HWANGE Colliery Company Limited (HCCL) is demanding US$272 000 from former managing director Thomas Makore as restitution for alleged shady payments made to him during his tumultuous four-year tenure at the company, it has emerged.

This came after an internal audit revealed that Makore had benefitted from monthly payments made to him without valid reasons throughout the four years he was employed by the company.

HCCL was placed under reconstruction late last year. This also follows a recent external audit by Ralph Bomment Greenacre & Reynolds which revealed serious corporate governance rot and plunder of the company’s finances on Makore’s watch.

Makore was suspended in March last year by the then HCCL board led by Juliana Muskwe to pave way for the audit, but he immediately quit his job before the probe could be completed.

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Mines minister Winston Chitando, in a move largely seen as aimed at blocking the audit, dissolved the board midway through the probe and placed the company under reconstruction on the pretext that it was the only way to set it on the path to recovery and profitability.

The internal audit revealed that Makore received huge payments for his domestic workers on his monthly pay cheque, while at the same time they would get separate monthly payments from the usual HCCL payroll.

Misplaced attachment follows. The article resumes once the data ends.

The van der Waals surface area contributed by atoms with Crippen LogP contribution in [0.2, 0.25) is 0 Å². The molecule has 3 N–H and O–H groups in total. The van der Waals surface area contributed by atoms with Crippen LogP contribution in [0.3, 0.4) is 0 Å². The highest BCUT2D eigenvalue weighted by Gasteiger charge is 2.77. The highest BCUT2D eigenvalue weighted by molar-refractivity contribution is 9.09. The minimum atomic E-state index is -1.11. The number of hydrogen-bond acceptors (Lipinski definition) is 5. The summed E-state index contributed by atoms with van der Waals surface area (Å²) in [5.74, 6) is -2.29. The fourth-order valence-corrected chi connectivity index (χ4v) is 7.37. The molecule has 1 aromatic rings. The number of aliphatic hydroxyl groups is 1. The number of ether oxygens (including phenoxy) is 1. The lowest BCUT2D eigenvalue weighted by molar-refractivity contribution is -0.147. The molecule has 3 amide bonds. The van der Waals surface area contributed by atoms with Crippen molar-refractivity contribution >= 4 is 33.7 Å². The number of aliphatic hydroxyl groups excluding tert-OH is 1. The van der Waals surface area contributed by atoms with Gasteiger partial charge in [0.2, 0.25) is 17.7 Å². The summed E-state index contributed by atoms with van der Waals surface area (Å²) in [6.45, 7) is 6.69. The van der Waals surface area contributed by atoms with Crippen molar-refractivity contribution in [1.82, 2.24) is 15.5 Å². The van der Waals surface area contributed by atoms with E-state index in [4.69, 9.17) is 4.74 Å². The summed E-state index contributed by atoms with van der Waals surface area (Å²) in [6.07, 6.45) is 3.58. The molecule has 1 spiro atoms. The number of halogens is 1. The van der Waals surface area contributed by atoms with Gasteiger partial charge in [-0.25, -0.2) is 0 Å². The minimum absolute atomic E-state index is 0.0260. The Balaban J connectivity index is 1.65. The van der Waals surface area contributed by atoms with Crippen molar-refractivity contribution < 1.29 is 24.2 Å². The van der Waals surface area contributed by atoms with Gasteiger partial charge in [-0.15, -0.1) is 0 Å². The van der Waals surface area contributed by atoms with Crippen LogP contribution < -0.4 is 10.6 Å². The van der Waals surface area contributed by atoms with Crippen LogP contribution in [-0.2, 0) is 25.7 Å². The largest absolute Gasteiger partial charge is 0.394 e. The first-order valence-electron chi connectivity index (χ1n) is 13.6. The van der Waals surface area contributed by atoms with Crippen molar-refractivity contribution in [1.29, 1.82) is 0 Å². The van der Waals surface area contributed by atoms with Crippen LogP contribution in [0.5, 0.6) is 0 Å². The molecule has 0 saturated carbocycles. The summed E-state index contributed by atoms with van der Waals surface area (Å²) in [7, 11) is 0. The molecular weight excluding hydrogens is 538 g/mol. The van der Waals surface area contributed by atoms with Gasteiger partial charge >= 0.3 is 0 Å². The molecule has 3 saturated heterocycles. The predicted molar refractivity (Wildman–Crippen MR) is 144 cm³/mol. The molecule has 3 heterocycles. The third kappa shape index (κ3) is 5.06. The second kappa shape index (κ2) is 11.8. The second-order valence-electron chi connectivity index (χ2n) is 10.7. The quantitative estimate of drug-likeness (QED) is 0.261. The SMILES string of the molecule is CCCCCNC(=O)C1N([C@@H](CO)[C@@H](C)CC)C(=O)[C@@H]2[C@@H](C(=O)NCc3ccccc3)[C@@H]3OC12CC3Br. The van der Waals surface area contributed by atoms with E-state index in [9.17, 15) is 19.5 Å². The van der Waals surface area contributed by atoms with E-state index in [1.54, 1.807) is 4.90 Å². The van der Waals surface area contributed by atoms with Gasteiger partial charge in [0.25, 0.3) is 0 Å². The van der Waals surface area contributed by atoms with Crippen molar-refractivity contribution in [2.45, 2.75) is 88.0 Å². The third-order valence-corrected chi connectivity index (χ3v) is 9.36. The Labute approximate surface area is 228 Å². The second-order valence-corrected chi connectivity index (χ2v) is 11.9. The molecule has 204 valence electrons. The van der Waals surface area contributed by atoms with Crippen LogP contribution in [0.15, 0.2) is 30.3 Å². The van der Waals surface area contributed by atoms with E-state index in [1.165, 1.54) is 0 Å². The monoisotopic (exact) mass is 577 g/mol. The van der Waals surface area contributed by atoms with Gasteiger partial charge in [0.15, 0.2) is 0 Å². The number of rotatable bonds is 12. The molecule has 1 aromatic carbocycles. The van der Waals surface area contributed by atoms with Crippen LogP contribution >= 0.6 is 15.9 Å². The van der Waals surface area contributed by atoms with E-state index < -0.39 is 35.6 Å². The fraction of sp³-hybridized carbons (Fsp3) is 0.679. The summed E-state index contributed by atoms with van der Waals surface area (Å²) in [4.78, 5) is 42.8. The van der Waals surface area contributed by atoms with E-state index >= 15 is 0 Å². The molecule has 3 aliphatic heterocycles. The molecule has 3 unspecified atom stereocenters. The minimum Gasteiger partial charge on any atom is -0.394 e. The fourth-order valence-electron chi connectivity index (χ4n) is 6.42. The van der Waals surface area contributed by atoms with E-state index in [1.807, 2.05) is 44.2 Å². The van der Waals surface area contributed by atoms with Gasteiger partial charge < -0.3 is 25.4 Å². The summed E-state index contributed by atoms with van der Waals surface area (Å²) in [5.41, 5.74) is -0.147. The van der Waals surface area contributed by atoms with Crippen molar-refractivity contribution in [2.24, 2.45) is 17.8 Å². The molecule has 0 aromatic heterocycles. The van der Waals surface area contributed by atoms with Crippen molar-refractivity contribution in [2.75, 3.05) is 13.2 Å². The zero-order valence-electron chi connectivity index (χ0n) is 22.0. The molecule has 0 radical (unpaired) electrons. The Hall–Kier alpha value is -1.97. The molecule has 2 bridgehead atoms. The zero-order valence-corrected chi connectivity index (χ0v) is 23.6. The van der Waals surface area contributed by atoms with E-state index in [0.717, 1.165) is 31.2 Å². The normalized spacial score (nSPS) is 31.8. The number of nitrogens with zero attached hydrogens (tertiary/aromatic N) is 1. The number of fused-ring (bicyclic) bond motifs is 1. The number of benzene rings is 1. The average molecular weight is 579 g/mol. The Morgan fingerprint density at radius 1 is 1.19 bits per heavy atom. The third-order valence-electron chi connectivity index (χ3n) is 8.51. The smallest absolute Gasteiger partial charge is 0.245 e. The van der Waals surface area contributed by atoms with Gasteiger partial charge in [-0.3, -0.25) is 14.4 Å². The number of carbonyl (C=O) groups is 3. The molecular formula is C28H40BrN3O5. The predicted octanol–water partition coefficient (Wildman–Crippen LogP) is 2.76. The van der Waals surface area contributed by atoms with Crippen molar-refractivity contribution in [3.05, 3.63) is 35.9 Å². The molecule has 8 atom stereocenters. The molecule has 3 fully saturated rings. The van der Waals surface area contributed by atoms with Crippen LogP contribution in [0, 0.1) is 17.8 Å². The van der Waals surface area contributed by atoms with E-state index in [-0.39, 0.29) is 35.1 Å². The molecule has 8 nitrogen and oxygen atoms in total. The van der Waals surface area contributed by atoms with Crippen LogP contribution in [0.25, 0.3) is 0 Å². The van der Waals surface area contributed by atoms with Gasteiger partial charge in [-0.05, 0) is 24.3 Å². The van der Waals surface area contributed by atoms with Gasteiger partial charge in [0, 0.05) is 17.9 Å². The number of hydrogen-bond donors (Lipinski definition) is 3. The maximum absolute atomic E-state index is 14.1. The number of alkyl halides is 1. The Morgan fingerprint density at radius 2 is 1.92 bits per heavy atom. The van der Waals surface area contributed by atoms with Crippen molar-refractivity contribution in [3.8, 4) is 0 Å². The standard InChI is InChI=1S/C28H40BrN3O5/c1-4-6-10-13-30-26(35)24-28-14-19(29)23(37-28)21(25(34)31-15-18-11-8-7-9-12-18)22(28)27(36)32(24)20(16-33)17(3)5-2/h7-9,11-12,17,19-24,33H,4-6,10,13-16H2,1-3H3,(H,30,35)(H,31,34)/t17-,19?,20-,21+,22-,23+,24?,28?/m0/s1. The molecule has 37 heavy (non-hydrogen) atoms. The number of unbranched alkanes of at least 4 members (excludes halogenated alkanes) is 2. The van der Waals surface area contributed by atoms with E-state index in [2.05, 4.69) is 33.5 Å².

Makore allegedly received substantial amounts of money in advance payments, which he never paid back, according to an internal audit report seen by NewsDay.

The company is also demanding repayments for an unsupported “housing allowance” amounting to US$18 000 and an outstanding vehicle loan of US$73 000. In addition, Makore got US$82 000 without any supporting documents.

“Following a request by management to verify the balances due to the former managing director Stenjwa Thomas Makore who resigned on 23 May 2018, audit findings show that Mr Thomas Makore owes HCCL an amount of US$271 841,99. This includes cash advances not recovered, allowances not recovered, earnings without supporting documents and balance on a motor vehicle loan. We recommend full recovery of the amount owed and that the company stop any further payments to Makore,” the audit report read.

Cash advance payments, which have not been recovered to date, amount to US$249 443,50, including a housing allowance valued at US$114 004,80.

Vehicle loan balances that Makore is expected to pay back to the company is US$81 996, having accrued from February 2017 to May 2018.

Makore would also pay his domestic workers from the HCCL account and allegedly prejudiced the company of US$17 869,50.

Vehicle loan balances and other allowances he got without supporting documentation amount to US$72 872 and US$81 996, respectively.

Makore declined to comment, saying: “I have not seen the report so, therefore, I cannot comment. If you want anything else you can speak to my lawyer,” Makore said.

HCCL was placed under reconstruction in October 2018 after it emerged the company had become technically insolvent after years of corruption and mismanagement.